Elon Musk, co-founder of PayPal and the innovator behind spacecraft designers SpaceX, has introduced a proposal that -- if it ever comes to fruition -- could change the face of transporation forever.
Admitting the inspiration came from disappointment in California's high-speed rail project, Musk lamented further in a blog post on Monday that "there is not even a short distance demonstration system operating in test pilot mode anywhere in the world, let alone something that is robust enough for public transit."
Enter "Hyperloop," a supersonic model of travel put on the table today, designed for traveling distances 1,000 miles or less in essentially aluminum pods traveling through a vacuum-like tunnel.
The nuts and bolts of the advanced, if not science fiction-like, technology has yet to be worked out.
But for the everyday person, the point is to cut travel time between San Francisco and Los Angeles to approximately 30 minutes. Tickets are projected to cost $20 one-way.
Compare that to the high-speed rail project already underway (to some extent) in California right now.
Under that plan, the transit time between San Francisco and Los Angeles is expected to clock in at just under three hours, running at a rate of 200 miles per hour. Ticket prices are still up in the air, although previous estimates have ranged between roughly $50 to $100 per person each way.
For the moment, travelers in the state of California have basically three options: car, bus or train.
Depending how fast you drive, what car you have and what freeway you choose plus traffic, an average drive could take anywhere between six to 10 hours.
Tack on a few more hours to both ends of that range when taking either a bus (i.e. Greyhound or Megabus) or even Amtrak between Jack London Square in Oakland and Union Station in Los Angeles.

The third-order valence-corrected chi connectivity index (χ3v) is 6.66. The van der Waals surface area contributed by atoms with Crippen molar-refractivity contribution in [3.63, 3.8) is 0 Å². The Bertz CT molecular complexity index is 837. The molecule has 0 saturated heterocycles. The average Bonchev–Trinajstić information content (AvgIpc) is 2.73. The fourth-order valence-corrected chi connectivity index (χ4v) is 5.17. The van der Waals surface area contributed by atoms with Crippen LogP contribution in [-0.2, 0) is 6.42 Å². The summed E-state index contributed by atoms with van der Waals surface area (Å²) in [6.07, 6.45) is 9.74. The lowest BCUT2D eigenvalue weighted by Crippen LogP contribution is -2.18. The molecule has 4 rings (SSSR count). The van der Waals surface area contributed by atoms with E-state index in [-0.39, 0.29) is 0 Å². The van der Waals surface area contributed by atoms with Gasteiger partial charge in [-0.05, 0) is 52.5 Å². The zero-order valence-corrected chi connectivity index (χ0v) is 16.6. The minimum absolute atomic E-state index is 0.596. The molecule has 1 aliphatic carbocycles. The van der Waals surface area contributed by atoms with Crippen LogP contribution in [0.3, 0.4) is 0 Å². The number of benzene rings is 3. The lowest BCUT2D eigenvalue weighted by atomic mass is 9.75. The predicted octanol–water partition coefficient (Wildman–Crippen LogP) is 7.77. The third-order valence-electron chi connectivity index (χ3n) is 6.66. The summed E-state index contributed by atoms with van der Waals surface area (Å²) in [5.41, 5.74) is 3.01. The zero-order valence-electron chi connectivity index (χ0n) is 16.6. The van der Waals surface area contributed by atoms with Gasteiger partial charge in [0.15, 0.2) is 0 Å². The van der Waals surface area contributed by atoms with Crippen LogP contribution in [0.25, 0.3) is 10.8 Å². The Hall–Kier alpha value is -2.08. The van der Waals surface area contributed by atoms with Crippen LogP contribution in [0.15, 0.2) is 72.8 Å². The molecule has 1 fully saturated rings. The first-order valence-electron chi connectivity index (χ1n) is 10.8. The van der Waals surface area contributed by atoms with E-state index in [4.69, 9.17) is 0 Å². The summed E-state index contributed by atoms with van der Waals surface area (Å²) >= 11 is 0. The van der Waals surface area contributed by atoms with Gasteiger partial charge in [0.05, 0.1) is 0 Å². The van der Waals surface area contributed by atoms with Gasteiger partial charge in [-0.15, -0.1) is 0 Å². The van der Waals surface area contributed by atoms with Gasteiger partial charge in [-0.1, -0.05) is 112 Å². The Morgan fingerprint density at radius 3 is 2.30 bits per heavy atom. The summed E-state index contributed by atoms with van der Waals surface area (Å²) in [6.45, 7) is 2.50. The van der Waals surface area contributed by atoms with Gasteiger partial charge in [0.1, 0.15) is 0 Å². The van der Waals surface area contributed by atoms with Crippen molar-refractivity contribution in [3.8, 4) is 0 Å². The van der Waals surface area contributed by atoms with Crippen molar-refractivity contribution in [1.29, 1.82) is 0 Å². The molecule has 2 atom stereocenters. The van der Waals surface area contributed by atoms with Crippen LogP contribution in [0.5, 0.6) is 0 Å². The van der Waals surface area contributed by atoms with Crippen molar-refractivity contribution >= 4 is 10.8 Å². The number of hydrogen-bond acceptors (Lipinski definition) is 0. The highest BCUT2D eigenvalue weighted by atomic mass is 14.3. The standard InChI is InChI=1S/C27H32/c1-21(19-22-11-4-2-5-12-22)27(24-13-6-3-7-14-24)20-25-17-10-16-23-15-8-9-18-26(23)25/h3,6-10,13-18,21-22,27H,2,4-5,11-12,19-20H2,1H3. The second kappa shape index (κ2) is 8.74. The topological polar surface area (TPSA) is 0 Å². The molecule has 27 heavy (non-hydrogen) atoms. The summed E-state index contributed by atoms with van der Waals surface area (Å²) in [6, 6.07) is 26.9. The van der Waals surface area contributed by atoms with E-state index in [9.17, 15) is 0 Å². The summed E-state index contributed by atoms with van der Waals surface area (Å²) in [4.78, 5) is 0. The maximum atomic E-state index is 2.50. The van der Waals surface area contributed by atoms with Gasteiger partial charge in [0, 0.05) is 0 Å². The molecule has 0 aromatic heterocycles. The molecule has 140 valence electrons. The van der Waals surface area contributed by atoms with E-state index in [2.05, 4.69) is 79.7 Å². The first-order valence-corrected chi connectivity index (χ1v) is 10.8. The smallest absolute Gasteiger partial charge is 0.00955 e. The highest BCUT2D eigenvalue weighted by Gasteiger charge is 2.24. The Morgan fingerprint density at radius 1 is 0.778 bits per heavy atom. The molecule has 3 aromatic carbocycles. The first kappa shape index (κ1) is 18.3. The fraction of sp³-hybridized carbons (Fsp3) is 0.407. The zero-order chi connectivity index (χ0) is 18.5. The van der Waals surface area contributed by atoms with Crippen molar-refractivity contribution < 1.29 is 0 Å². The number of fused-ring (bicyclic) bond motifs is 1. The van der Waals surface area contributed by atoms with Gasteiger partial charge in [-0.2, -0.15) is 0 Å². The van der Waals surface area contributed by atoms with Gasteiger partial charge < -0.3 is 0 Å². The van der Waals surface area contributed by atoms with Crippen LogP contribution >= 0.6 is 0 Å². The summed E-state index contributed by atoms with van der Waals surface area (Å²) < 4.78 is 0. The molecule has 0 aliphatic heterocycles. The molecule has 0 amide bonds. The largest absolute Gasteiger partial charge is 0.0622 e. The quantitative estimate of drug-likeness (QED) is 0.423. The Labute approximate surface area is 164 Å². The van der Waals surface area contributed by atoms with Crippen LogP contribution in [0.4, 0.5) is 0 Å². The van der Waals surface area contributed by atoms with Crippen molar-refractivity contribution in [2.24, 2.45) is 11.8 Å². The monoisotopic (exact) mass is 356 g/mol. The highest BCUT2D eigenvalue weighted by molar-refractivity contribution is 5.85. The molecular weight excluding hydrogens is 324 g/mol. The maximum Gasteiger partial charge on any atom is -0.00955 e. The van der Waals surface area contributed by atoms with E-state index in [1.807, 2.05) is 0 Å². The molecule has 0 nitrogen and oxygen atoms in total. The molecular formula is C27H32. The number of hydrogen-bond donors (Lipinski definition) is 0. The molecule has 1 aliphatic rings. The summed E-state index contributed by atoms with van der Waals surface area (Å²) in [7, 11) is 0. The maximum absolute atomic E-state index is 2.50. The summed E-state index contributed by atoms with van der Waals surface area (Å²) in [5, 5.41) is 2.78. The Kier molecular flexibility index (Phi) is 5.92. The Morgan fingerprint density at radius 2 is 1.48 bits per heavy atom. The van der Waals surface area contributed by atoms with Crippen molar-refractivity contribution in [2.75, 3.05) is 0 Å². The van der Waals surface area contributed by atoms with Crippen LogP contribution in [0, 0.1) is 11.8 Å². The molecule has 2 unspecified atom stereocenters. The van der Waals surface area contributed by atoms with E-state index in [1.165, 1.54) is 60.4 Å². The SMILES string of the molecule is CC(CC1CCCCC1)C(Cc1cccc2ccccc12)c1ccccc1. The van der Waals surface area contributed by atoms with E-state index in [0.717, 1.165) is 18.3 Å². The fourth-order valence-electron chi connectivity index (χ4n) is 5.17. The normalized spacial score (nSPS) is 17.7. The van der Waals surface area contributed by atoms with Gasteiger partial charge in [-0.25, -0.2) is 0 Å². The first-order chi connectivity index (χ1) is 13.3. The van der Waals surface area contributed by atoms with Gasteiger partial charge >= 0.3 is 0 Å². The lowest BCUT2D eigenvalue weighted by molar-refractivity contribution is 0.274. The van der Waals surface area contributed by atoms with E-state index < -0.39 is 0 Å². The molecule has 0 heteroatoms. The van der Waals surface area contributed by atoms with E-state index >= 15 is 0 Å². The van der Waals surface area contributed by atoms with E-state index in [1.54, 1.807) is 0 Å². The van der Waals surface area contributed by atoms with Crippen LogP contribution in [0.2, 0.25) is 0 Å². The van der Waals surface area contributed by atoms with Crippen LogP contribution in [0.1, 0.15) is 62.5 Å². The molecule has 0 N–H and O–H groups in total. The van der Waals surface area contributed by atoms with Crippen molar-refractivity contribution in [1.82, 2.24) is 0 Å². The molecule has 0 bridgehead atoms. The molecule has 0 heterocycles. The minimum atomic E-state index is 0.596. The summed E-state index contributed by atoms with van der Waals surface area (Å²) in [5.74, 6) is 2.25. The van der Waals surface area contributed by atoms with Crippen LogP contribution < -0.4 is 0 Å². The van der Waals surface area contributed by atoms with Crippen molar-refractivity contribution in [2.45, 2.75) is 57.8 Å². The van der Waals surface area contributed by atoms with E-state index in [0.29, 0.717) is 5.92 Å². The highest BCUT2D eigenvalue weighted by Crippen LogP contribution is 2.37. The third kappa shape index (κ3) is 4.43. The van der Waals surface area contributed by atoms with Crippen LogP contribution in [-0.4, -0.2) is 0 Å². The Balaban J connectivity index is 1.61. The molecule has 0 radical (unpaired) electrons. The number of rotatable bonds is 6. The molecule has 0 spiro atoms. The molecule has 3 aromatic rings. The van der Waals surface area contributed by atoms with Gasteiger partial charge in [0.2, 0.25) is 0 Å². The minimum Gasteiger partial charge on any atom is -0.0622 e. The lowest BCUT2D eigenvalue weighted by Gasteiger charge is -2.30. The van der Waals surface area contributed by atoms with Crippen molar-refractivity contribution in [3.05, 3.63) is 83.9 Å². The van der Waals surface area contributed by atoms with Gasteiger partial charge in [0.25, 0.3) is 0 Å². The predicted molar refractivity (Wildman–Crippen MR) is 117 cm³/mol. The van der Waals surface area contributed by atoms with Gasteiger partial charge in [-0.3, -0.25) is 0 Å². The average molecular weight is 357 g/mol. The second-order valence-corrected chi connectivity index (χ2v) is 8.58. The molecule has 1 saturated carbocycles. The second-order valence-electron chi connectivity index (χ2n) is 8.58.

As for air travel, the flight time is just about an hour from wheels up to wheels down. But then you also have to factor in all the time it takes just to get to the airport in either city, followed by time spent lines while checking in and then going through security.
At that point, the high-speed rail bids -- either the existing one or Musk's -- become even more enticing.
Musk goes into why a "new mode of transport" truly needs to revolutionize the industry while still being practical to implement:
However, for a sub several hundred mile journey, having a supersonic plane is rather pointless, as you would spend almost all your time slowly ascending and descending and very little time at cruise speed. In order to go fast, you need to be at high altitude where the air density drops exponentially, as air at sea level becomes as thick as molasses (not literally, but you get the picture) as you approach sonic velocity.
Beyond the technology, the most disruptive part of the proposal is probably the price tag. California's high-speed rail project is currently expected to cost close to $70 billion overall.
Musk is promising a plan that he declared would only cost between $6 billion and $10 billion to build. Discuss.
To look over the entire Hyperloop proposal, scroll through the document below:
Image via SpaceX